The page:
As its contribution to GDP shows, the manufacturing sector is small, with carpet weaving dominating its light industrial sector and the rest made up of skilled handcraft production in metal, stone and wood. Since the decline of the jute industry based in Biratnagar, heavy industry is negligible, and Nepal has to import everything from cars to computers – necessities of modern life – which add to its trade deficit.
Nepal has always faced the difficult situation of being a small economic power next to a big one that is denied economies of scale that accrue from size, thus insuring that Nepali companies could not compete with bigger Indian ones in the home market. This problem has, for example, caused the virtual collapse of its cotton and garment industry. Exports are inhibited because India imposes high import duties to protect its own industries.
The pan-Indian Marwari Corporation/Clan dominate the domestic industrial and commercial sector in collusion with the traditional caste elites of Ranas/Shahs. A further aspect of its neocolonial status is that Nepal is forced to concede an open border with India and must endure a ‘take or leave it’ in terms of trade with India, a market that accounts for nearly 70% of Nepal’s total exports. In some instances Delhi has even reneged on prior agreements in order to sabotage specific Nepalese attempts at establishing nascent industry (3).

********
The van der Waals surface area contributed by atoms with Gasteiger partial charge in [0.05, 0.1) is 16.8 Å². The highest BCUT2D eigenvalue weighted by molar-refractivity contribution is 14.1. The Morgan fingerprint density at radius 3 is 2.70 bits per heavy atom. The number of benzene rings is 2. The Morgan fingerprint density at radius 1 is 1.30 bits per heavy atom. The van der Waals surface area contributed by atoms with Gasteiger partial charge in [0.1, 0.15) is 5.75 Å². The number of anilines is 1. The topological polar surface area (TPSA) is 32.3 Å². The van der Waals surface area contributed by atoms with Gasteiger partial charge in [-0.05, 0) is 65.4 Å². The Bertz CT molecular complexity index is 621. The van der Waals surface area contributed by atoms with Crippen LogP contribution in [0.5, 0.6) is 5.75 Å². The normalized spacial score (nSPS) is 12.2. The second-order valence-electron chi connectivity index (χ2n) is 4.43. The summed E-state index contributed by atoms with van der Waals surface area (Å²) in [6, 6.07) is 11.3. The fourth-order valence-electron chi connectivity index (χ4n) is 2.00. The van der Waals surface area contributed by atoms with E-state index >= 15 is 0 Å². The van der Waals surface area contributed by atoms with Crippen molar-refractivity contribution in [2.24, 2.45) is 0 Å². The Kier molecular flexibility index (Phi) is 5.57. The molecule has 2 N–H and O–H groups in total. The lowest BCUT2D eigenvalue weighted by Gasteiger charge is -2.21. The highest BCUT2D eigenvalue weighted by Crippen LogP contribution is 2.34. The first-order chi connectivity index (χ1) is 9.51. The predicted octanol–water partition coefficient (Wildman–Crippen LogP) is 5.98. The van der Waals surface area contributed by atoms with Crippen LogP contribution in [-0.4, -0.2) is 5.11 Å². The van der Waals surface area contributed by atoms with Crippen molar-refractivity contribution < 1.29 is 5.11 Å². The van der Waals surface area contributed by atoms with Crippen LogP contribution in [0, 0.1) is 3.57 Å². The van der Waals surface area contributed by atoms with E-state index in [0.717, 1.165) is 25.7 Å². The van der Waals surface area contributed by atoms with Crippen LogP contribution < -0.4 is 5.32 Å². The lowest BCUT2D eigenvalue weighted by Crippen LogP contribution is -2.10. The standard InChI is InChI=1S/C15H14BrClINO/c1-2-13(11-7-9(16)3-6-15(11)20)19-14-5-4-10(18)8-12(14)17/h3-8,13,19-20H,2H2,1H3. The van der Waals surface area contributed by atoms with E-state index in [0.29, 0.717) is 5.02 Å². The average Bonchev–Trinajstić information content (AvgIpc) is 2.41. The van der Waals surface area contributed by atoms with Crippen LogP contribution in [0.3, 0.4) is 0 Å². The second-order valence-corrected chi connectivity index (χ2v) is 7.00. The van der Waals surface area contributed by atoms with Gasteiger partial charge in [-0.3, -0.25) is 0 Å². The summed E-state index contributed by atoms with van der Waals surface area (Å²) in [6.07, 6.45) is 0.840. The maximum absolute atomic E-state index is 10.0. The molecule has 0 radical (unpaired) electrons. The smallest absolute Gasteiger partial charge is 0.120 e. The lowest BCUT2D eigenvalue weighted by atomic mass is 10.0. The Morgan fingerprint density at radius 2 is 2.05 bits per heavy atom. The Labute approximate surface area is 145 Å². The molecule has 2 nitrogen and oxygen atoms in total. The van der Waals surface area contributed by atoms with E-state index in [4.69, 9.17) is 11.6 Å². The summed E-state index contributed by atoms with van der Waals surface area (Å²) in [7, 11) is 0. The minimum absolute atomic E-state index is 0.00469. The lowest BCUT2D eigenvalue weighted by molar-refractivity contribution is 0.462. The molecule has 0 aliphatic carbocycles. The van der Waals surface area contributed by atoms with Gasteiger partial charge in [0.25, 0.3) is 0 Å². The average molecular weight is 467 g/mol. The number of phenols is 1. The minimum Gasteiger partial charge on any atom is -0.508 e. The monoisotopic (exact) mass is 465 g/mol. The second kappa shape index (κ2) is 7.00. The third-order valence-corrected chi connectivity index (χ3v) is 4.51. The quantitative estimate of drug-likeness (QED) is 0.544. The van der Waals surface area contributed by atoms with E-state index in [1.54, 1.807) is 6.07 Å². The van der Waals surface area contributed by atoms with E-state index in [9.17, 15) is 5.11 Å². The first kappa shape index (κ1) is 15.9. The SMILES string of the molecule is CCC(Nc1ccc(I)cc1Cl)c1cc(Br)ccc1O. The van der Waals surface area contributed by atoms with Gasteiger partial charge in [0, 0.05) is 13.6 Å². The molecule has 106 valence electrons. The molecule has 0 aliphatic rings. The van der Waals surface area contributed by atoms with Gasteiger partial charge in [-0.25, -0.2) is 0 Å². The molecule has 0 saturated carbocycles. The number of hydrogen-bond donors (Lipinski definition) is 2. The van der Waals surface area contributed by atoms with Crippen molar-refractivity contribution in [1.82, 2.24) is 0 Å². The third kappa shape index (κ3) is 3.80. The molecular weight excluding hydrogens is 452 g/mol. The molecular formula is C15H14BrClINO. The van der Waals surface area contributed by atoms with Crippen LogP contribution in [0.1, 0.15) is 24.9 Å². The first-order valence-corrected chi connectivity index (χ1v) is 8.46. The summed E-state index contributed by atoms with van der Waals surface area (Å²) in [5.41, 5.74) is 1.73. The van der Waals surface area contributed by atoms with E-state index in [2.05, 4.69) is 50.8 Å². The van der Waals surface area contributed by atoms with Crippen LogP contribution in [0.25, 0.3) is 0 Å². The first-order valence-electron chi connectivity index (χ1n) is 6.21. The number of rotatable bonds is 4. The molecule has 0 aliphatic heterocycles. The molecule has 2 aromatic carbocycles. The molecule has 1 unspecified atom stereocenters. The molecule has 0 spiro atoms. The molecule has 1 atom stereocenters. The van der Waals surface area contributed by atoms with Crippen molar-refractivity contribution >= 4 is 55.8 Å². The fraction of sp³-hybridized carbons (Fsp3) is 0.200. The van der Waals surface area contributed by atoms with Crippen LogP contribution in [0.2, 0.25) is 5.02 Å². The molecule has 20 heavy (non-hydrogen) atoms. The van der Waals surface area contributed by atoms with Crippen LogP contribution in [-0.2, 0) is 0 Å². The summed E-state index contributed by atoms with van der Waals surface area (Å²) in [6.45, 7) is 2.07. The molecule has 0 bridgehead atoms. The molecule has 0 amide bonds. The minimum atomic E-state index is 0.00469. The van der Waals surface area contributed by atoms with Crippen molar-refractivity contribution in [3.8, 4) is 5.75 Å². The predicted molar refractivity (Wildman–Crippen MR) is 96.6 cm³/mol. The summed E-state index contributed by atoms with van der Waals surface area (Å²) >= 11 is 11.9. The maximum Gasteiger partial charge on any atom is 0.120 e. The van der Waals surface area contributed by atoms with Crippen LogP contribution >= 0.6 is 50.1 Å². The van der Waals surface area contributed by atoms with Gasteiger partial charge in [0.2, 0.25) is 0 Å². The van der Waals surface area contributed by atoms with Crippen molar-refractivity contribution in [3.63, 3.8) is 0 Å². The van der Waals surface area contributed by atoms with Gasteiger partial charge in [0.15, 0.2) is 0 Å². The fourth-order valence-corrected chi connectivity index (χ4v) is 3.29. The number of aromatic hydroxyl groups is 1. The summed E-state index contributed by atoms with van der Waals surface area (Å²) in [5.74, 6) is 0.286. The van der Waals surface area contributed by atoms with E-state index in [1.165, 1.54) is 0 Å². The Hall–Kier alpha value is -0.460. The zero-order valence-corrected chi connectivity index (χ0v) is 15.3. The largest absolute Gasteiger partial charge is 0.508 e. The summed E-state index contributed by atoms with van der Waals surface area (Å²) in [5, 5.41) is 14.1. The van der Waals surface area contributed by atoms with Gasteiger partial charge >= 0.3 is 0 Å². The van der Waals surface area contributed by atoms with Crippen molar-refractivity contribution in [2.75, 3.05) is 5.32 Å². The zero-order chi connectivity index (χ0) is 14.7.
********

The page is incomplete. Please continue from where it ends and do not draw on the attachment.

Nepal’s manufacturing base was further weakened by the global march of neoliberal capitalism (4) that saw, for example, Structural Adjustment Programs introduced in Nepal from the mid-1980s’.
SAP’s are loans to aid-dependent, underdeveloped or economically unstable countries that have strong conditional clauses requiring adoption of rigorous free market policies, including privatization, trade and finance-sector liberalization, prices determined by the market and precluding and retreating from state intervention in any form.